I need to transcribe video and end up with both transcription and SRT file
Thread poster: adifrank

United States
Jun 5, 2014

Hi. I have the following task and not sure which software would be best.
I am to receive several video files containing audio in English.
The video files are final and will not be edited or changed.
I need to transcribe the English Audio and ultimately end up with two files:
(1) a MS Word doc of the transcription. Just text. No timecodes, no character limitation per line.
(2) an SRT subtitle file timed to the video.

The bare text for both (1) and (2) should be identical of course, the only difference being the formatting and the added timecodes for (2).

Of course, one could do this manually, but I was wondering if I could just do (2) for example and be able to also export the SRT to contain only the spoken text and without line breaks representing the break between subtitle lines.

If each line in (1) consisted of a whole subtitle from (2) that would be perfectly fine, provided that it completes a full sentence. Simply put, for (1) I can't have hard line breaks in the middle of sentences.

I would be most grateful to get some suggestions from experienced transcribers and/or subtitlers. I would be willing to purchase software that could do this.

Thank you!


José Henrique Lamensdorf  Identity Verified
Local time: 02:38
English to Portuguese
+ ...
Not sure what you are up to Jun 6, 2014

Be my guest to read this article for some clarification. Please keep in mind that it was intended for translation clients who have no idea on how subtitling is done. Yet some points there may be useful to you.

Answering your question:
For transcribing/translating directly, use Express Scribe
For time-spotting and creating a SRT file, use Subtitle Workshop or Media Subtitler.


United States
Thanks and some further clarification Jun 6, 2014

Thanks for replying Jose!

I took a quick look at the software you recommended. I will test it out further over the next week.
So from what I understand, I would first need to transcribe the English audio and then spot the transcription and break it down into subtitles. Is that correct? Is it necessarily a two-step process?

To clarify a bit more what I'm getting at -
It would save time to just transcribe directly into subtitle format, rather than go through the 2-step process of first transcribing and then creating the subtitles.
However, I'm using a translation memory. The videos correspond to print material and there is a significant amount of text from the print material that is repeated in the videos. When the text is in subtitle format (e.g. SRT file), it is segmented which can cause inconsistencies in the translations between the print and the video. It also can lead to errors in the translations, since the translators will only receive the english text, without the video for reference.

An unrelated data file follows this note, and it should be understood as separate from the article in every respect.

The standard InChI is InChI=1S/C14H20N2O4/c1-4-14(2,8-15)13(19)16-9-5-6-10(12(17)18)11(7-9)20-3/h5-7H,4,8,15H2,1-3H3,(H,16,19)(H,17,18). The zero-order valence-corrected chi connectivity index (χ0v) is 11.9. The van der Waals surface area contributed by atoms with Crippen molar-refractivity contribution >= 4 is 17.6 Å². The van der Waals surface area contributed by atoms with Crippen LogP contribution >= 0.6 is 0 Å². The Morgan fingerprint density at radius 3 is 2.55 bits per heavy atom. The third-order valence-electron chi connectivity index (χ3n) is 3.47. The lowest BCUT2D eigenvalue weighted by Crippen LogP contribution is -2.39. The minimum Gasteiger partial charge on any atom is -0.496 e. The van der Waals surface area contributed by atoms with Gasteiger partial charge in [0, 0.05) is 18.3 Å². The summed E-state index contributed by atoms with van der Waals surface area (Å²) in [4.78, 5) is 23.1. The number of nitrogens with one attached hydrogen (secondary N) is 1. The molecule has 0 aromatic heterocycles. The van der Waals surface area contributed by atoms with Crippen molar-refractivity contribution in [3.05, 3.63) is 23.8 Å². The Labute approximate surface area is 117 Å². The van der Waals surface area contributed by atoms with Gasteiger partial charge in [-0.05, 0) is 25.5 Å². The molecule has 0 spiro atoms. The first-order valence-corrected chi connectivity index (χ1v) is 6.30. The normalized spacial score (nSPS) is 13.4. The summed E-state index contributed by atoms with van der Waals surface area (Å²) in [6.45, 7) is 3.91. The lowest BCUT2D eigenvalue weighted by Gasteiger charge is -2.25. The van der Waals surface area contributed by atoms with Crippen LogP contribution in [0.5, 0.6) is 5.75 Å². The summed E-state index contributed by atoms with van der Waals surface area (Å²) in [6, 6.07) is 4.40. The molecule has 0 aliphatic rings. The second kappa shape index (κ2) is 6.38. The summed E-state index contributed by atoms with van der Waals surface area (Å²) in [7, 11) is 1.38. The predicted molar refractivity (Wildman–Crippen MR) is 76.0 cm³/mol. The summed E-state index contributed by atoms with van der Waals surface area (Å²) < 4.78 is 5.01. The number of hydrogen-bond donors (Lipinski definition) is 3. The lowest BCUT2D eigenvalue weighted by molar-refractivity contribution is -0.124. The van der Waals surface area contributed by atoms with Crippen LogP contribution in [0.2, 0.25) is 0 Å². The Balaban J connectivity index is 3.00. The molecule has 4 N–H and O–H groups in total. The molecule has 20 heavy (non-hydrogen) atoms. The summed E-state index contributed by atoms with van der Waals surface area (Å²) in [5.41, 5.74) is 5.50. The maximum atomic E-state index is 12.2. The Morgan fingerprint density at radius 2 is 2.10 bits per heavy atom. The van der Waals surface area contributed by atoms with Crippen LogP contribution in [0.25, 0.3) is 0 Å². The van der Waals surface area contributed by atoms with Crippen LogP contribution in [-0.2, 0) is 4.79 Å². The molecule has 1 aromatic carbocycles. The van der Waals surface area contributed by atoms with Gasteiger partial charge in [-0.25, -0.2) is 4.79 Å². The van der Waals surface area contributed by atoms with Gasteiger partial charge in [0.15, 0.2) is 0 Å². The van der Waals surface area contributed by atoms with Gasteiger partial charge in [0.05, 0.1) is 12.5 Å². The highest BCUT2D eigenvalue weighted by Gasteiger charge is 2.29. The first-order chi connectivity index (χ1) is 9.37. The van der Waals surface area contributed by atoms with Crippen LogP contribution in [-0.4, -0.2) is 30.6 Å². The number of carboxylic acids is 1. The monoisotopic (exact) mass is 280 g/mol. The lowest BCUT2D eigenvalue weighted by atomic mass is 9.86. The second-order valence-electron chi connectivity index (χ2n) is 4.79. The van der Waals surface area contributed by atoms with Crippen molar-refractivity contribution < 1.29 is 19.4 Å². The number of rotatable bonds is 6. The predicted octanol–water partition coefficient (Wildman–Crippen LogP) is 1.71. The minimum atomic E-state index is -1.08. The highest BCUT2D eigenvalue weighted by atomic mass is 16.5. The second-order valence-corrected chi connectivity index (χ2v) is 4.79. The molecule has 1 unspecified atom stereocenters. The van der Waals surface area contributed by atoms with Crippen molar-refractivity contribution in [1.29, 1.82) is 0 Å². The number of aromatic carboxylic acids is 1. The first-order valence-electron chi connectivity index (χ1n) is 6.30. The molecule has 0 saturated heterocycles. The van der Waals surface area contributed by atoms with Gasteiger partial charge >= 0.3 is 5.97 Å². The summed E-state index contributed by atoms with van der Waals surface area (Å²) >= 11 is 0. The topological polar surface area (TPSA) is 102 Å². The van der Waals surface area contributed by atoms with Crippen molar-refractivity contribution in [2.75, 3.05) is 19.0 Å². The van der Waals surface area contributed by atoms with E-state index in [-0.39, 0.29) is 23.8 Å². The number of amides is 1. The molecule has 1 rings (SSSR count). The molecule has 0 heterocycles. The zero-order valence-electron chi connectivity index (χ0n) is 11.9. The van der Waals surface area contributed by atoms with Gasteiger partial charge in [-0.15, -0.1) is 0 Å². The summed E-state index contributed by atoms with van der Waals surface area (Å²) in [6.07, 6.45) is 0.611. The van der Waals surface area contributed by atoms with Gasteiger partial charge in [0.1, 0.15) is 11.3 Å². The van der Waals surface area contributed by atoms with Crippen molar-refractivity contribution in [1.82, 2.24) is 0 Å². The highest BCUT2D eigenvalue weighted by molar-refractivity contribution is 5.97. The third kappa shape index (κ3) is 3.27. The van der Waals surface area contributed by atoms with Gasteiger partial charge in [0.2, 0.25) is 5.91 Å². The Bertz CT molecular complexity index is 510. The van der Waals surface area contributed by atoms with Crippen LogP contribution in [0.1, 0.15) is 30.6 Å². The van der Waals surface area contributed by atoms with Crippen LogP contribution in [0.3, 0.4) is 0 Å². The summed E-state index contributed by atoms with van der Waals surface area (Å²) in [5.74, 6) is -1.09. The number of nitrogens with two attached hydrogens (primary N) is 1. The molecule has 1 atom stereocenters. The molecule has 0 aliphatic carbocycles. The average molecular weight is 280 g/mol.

[Edited at 2014-06-06 15:25 GMT]


José Henrique Lamensdorf  Identity Verified
Local time: 02:38
English to Portuguese
+ ...
That's how *I* do it, one of the many methods available Jun 8, 2014

One thing you'll have to understand is that I came from the translation for dubbing world. I began doing it for dubbing in 1987, using an open-reel audio tape recorder.

For some reasons, including a personal innate talent I discovered, my "metrics" (matching translated text to the actor's mouth movements on the screen) were always considered "superb". I only got into translation for subtitling in 2004, due to some client requests to the tune "I can't find anyone else to do it" on account of the subject and quality requirements.

So I adapted my m.o. from dubbing into subtitling: some tools in common, yet a completely different frame of mind. Some input on this page, however this is intended to guide a client towards an educated decision.

Anyway, I always avoid transcribing a video, unless the client really wants a transcript, and is willing to pay for it. IMHO it's often a waste of time and/or money. It is useless for translation intended for either dubbing or subtitling, since it completely lacks the video "rhythm". Video translation should be done directly from the video, so the translator can mimic the video rhythm in the target language.

Now and then a client wants to "save" money, so they get the video transcribed, and then translated. Of course, some of them require Trados for the second step. They are the kind of people who say that everyone must always use Trados for anything, even to brush their teeth; it's some kind of a creed.